Harmony Central's audio editing software list for Windows has more detailed information on free, shareware and commercial audio software.

Musicware reviews music software, and maintains lists of free software. (Some annoying ads, but good content.)

Despite the availability of free options, I'm still tempted to endulge in Cakewalk products, at least maybe at the academic prices. But I fully intend to take the free versions to their fullest extent before paying hundreds, even if professional packages are the equivalent of Adobe Photoshop for audio.

Check out Cakewalk's Desktop Music Handbook, with lots of great background information on MIDI and digital audio.

The Simpsons Writers and Directors List.

May Day Mystery: Historical Madness.

The Straight Dope. Just mentioning The Straight Dope, cuz I like it.

Pocket Cook, a recipe manager for Pocket PC and Palm handhelds, has a bunch of neat features, including support for MasterCook recipe files.

June 13, 2001

Darkness Good for the immune system, and aids in the body's production of melatonin.

Japanese Aesthetics, Wabi-Sabi, and the Tea Ceremony.

Bug Bios: Insects on the Web. Dating a zoology grad has given me a newfound appreciation for crawly things. This is certainly a great site. (Thanks Dan.)

Why Cows Have Legs. (Thanks Zannah.)

Want more memory? Viking Components Config Tools can help you determine what kind of memory you need. (I think. Not sure how well it works.)

More guitar resources:

June 11, 2001

George Orwell: Politics and the English Language.

The A.I. official web site has an artificial chat bot. You can ask game-related questions to it, though it only gives you a few hints to get you started. Based on ALICE, it's just great fun to play with.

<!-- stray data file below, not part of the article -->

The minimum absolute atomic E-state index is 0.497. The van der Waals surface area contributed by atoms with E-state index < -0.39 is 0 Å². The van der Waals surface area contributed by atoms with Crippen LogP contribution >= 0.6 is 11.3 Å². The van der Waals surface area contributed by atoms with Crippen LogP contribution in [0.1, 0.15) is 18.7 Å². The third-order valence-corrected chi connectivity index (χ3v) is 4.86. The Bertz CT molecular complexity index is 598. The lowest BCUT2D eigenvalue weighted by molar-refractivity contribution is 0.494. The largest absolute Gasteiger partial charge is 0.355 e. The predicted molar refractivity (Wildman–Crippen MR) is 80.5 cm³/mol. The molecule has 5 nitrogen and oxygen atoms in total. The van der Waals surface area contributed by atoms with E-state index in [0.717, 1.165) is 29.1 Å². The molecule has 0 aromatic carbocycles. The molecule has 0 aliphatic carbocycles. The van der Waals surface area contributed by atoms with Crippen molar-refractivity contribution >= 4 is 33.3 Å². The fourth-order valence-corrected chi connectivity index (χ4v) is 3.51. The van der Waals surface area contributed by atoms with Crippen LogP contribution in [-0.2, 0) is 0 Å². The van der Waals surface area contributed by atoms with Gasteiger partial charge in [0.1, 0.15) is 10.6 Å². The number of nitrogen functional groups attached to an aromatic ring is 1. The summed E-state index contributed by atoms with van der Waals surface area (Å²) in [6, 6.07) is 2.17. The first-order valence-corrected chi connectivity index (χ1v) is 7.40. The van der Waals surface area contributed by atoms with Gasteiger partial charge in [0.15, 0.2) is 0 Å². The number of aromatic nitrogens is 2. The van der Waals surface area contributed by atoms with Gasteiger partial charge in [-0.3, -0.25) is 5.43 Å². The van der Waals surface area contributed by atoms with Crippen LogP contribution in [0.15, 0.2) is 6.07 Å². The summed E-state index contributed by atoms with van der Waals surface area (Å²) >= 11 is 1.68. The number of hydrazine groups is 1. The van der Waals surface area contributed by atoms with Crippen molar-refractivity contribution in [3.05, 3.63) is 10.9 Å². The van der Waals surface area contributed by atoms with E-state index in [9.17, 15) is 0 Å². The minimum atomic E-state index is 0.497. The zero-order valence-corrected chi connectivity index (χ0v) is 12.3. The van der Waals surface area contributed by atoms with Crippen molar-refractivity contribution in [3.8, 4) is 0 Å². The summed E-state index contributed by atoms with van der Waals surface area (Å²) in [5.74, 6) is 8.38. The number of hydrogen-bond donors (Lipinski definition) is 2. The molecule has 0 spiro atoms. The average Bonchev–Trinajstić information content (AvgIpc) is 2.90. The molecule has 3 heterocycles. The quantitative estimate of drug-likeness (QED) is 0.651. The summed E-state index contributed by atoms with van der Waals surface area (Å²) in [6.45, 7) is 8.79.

The Problems with JSP, an old article by a'er, justifies the use of template engines over JSPs. Having worked with's open-sourced TeaServlet in the workplace, I've seen how well the template engine model works with workflow, especially in a media site situation where templates are produced daily, while applications (and anything that needs app-style functionality) are only created every once in a while to handle special circumstances. I even dislike the way I've written entire apps in PHP, with their design strewn about the app's source code. (Admittedly, I can use different practices and still use PHP, but I'm not likely to break my own, insignificant apps with small, quick changes. And when I do break my own apps, it doesn't cost me money, or cause a dozen people to be paged in the middle of the night.)

Beyond the Movie: Pearl Harbor. (Thanks Dan.) I'm avoiding the movie like the plague, but it's always good to bring forward the actual history being represented.

Universal Currency Converter.

June 7, 2001

What is Regional Coding Enhancement (RCE)? "It's an enhancement added to some Warner and Columbia DVDs to stop region 1 (R1) DVDs from playing on Region-free DVD players." Warner Brothers would like you to think multi-region players won't be able to play future DVDs, but it turns out RCE only breaks region-free players, not multi-region ones, and there are work-arounds for many players. And only a few discs are have RCE.

The FAQ also claims to have a leaked WB memo. Naturally, WB is tight-lipped about this to the public. The industry would prefer most people just not know about region coding, except for the fringe trying to import discs across regions. Because even to the casual DVD consumer, region coding is obviously against the consumer's best interest, with no obvious benefit except as a price fixing mechanism.

You know, I realize there are far more insideous industry machinations than the mere price fixing of a few DVDs. But the DMCA and all that is changing the face of intellectual property and information rights. In the Information Age, this stuff is like water-- except it doesn't occur to most people that we need advocacy in this area, because we're not used to valuing information so highly. Sure, you don't hear about price fixing of gasoline in the press either, but at least people would understand that's a bad thing if it showed up in a newspaper. Lisa told me about the DMCA before it passed, but I couldn't imagine its magnitude even when it was explained to me. And sure, DVDs are just an example of what the DMCA can do, but its manifestations are concrete, obvious and currently in the courts.

Plus, I know more about DVDs than I do about gasoline, and I gotta get upset about something.